Tag Archives: Zoe Birkett

REVIEW: Rock of Ages – King’s Theatre, Glasgow

An unrecognisable Strictly Come Dancing champ, Kevin Clifton, dons a dodgy ‘80s wig and some even dodgier threads as fading rock star Stacee Jaxx, in Rock of Ages, Chris D’Arienzo’s fantastic, feel-good, fun musical.

1987, Los Angeles. Aspiring rock star Drew Boley (Luke Walsh) is working in the Sunset Strip bar The Bourbon Room. There he falls for small town girl Sheree (Jodie Steele) fresh off the bus from Kansas. While the two lovebirds’ romance looks to be on the up, the same can’t be said for the bar where they both work. Property developers have their eyes on this prime piece of real estate, and while the fight goes on for its survival, Drew and Sherrie’s relationship might just be headed for disaster too, thanks to larger than life rock god Stacee Jaxx (Kevin Clifton).

This isn’t Sondheim or Lloyd Webber or Andrew Lloyd Sondheim as they say in the show, but who thought it would be? Rock of Ages has its tongue firmly planted in its cheek, knowingly breaking the fourth wall to get the audience firmly on its side from the start. It’s a larger than life, cheesier than Camembert romp through the greatest ‘hair metal’ hits of the 1980s, a piece of escapist fun to chase the winter, spring, summer and autumn blues away. It’s simply an exemplary piece of pure, joyous entertainment.

Whilst Clifton is undoubtedly the box office draw, and a revelation vocally, this truly is an ensemble piece with an absolute dream of a cast. A cast, in its entirety, talented from their heads to their toes. A cast who put their hearts and souls into making this the most irresistible party in town. The always fantastic Lucas Rush deserves his place centre stage as narrator, Lonny – he is an utter joy, a fine comic actor, and an even finer singer. Luke Walsh as good guy Drew has the most fantastic voice and a fine future ahead of him. Jodie Steele is an excellent Sheree and Zoe Birkett gets to show off her magnificent vocals. TV and musical theatre veteran Kevin Kennedy is a loveable Dennis Dupree and Adam Strong and Andrew Carthy provide high camp comedy as German father and son property developers Hertz and Franz Klinemann.

Rock of Ages cracks along at a blistering pace from curtain up to curtain down, delivers laughs by the bucket load and some of the finest vocals and musicianship you are likely to see on any stage. Guaranteed to lift the spirits – what more could anyone want.

Runs until 26 January 2018 | Image: Contributed

THIS REVIEW WAS ORIGINALLY WRITTEN FOR AND PUBLISHED BY THE REVIEWS HUB.

REVIEW: The Bodyguard – King’s Theatre, Glasgow

This review was originally written for and published by http://www.thepublicreviews.com at: http://www.thepublicreviews.com/the-bodyguard-kings-theatre-glasgow/

For a night of pure unadulterated entertainment then audiences need look no further than The Bodyguard, currently playing at The King’s Theatre in Glasgow.

Based on the 1992 Whitney Houston and Kevin Costner box office hit of the same name, Alexander Dinelaris has taken Lawrence Kasdan’s movie script and turned it into a glitzy and glamorous musical theatre thriller, replete with the 80s and 90s pop hits and power ballads of the late Whitney Houston.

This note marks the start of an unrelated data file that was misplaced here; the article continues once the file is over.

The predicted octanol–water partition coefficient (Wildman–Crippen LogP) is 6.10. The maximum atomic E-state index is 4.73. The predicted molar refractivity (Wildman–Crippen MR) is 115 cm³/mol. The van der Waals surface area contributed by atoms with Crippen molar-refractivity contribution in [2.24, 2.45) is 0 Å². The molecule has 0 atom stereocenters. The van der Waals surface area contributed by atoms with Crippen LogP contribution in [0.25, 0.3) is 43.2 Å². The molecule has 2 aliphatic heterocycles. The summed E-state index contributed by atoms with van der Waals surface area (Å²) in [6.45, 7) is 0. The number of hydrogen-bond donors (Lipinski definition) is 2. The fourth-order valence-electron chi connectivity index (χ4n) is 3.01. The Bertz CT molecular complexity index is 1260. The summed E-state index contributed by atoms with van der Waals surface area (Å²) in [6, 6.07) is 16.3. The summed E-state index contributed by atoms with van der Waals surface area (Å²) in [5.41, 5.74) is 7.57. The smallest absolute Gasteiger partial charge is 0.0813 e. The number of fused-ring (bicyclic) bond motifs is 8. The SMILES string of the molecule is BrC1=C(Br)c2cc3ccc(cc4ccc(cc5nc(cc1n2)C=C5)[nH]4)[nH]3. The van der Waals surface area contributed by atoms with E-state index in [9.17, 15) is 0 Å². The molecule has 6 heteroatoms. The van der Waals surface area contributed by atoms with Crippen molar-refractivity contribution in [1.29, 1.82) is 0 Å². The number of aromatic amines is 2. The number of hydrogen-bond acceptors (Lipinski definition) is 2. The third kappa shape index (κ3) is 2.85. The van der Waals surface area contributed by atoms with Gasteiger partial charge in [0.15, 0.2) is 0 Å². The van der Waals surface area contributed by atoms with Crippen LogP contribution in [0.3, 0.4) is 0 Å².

Pop diva Rachel Marron (Alexandra Burke), reluctantly hires a bodyguard (Stuart Reid) when she receives disturbing threats from an obsessed stalker (played here with convincing menace by Mike Denman). The initial frostiness between the superstar and her minder thaws and blossoms into an affair, but as their guard drops, danger is still lurking in the shadows.

The show is played out on a spectacular set by Tom Hatley where projections, sliding screens and pyrotechnics are utilised to great and glamorous effect. Indeed the cleverness and slickness of the design adds to the classiness of the whole affair. The thriller element too, adds a different and welcome dimension to the show that sets it in its own little niche apart from the usual musical theatre fodder. The direction by Thea Sharrock is brisk and has a filmic quality and the whole narrative moves along apace.

Pocket rocket Alexandra Burke proves to be the biggest surprise of the evening, it is to Burke’s credit and a show of her commitment to the role, that, on initially being offered it, she turned it down in order to embark on a series of acting lessons, and it certainly has paid off here. She maintains a convincing American accent throughout and displays both convincing toughness and vulnerability as it is required. She also has an appealing warmth, that despite portraying the diva, makes you root for her throughout. At encore too she seems genuinely appreciative of the reception she gets from the audience.

Burke is more than ably supported by her fellow cast members. In particular Stuart Reid as bodyguard Frank, who is an oasis of calm and strength in the middle of an ocean of madness, and who also provides some hysterical comedy moments, and Melissa James as sister Nicki who is in possession of a beautiful crystal clear singing voice.

It ain’t rocket science, but if it’s an evening of thrills and chills and great music from a first rate cast who give their all your looking for, then this can’t come more highly recommended.

Runs until Saturday 14 March 2015 then touring